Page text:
In the wake of the righteous movement protesting police violence and the murder of Black people in the United States, environmentalist Leah Thomas (@greengirlleah) posted an image to Instagram of text repeating 16 times, “Environmentalists for Black Lives Matter.” In the post, she introduced a concept she calls “intersectional environmentalism,” defining it there as: Read More
Just before the official lockdown was announced in Scotland, I moved all of my office plants home. There was no space for them in my room, but I rearranged my furniture to accommodate my office plants since they had been my closest companions during the crisis. There are numerous platforms, including Vogue and Independent, which have written about the positive effect houseplants have had on people during the lockdown, including their positive contribution to our mental health. Yet there are fewer platforms that have written about the effect the lockdown has had on houseplants left in apartments and offices, and even the ones that do, stress the importance of people’s wellbeing rather than the wellbeing of plants. For example, The Guardian quotes Hugo Meunier, a founder of the company in Paris that is rescuing plants, as saying: Read More
By Rita Brara
A mask does not exist in isolation; it presupposes other real or potential masks by its side, masks that might have been chosen in its stead and substituted for it.
-Claude Levi-Strauss, The Way of the Masks
An overwhelming sense of uncertainty fogs the Covid-19 pandemic and cityscapes in India as elsewhere in a planetary reminder of our common environment. Our uncertainties are multi-faceted—personal, practical, and social—but resonate in the insistence that we consider science-based inputs and the accompanying masked and unmasked claims regularly (if not 24/7). As people, cognizing claims that are evolving, we come to inhabit and re-inhabit our masking contexts and practices while embodying the realization that there is no masking our inequities. Read More
The Covid-19 pandemic has posed a grave challenge, with countries around the world struggling to control its spread. The easiest and most viable solution to reducing the rate of infection has been to impose a total lockdown. India is no exception. Here, too, the government announced a complete lockdown understanding the indispensability of taking such a step. The country was already struggling to recover from an economic slowdown, with the lockdown dealing a further blow, but central and state governments were left with hardly any other options. The rules of lockdown have been wholeheartedly followed by the urban middle class. Social distancing has become the buzzword for facing up to the novel virus contagion. The educated middle class has been upbeat in supporting state regulations. They have been proudly sharing photographs of working from home on social media. Yet significant amounts of industrial workers and daily wage earners in densely populated cities have reacted differently. They depended on their daily earnings, which have come to a complete halt as a result of the lockdown. The affluent and middle classes have stopped allowing them entry into their houses and apartments because of the notion they live in unhygienic conditions. And, indeed, they live in difficult conditions in shanties with the bare minimum of facilities. Read More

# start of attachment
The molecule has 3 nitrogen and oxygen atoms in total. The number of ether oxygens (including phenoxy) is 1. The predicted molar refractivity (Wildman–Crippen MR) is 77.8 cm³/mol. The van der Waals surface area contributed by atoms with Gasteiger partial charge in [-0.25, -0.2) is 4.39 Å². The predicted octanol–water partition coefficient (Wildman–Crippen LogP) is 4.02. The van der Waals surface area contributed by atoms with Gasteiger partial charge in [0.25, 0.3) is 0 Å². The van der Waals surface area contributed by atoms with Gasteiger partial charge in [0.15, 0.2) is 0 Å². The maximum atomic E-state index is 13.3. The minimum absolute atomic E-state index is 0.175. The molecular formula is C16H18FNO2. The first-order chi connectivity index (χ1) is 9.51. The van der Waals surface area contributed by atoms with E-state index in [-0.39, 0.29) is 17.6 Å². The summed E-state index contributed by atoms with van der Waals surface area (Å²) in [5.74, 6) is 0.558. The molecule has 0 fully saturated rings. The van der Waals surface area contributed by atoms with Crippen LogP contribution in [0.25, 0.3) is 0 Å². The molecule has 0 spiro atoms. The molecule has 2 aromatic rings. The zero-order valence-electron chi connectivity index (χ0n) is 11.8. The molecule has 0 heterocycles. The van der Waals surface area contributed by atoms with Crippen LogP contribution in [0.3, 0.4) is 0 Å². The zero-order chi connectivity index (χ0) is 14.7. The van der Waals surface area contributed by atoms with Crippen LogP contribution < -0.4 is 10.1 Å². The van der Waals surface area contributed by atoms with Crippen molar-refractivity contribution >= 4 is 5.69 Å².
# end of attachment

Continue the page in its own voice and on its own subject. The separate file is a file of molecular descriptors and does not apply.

By Paula Ungar
I spend the quarantine days in my old, quiet apartment. From the window, I can see the shape of the Andean mountains that embrace the Eastern part of Bogotá. Groups of little houses are embroidered into that mountainside, like honeycombs, forming one of the numerous self-built quarters in this city inhabited by seven-million. Read More
A virus has put the world on hold. Many individual human actions suddenly appear extremely small and insignificant in comparison with the unyielding might and relentless spread with which the SARS-CoV-2 virus is presently conquering Earth. We are witnessing how the virus does not distinguish between human hosts and how all societies struggle with the challenges of containing and managing the coronavirus. Read More
Zoonosis. This is one of the strange words that the onset of the coronavirus has forced us to learn. Zoonosis is a transitive infection, a virus that passes from animals to human beings. Or rather: it passes to our species from other animal species, recalling that human and nonhuman animals share an entire biological kingdom and that our bodies’ cells speak languages that are not all that dissimilar. That which affects “them” can affect us, a fact which testifies to an all-too-often forgotten kinship of destinies and origins. Read More
Once the coronavirus pandemic is over, we will wake up to a new society. Before everything gets better, however, everything will get worse—for a long time yet. We are faced with frightening images and stories of suffering in refugee camps, ill-equipped hospitals in poor countries, and the suffering of so many people across Europe.
Ever since the coronavirus migrated from China’s “wet market” from animals to humans, we have gained daily insights into how the social body works. Does the pandemic offer us new opportunities, or will it lead to “a deafening silence—one that stops all rational thought”? Read More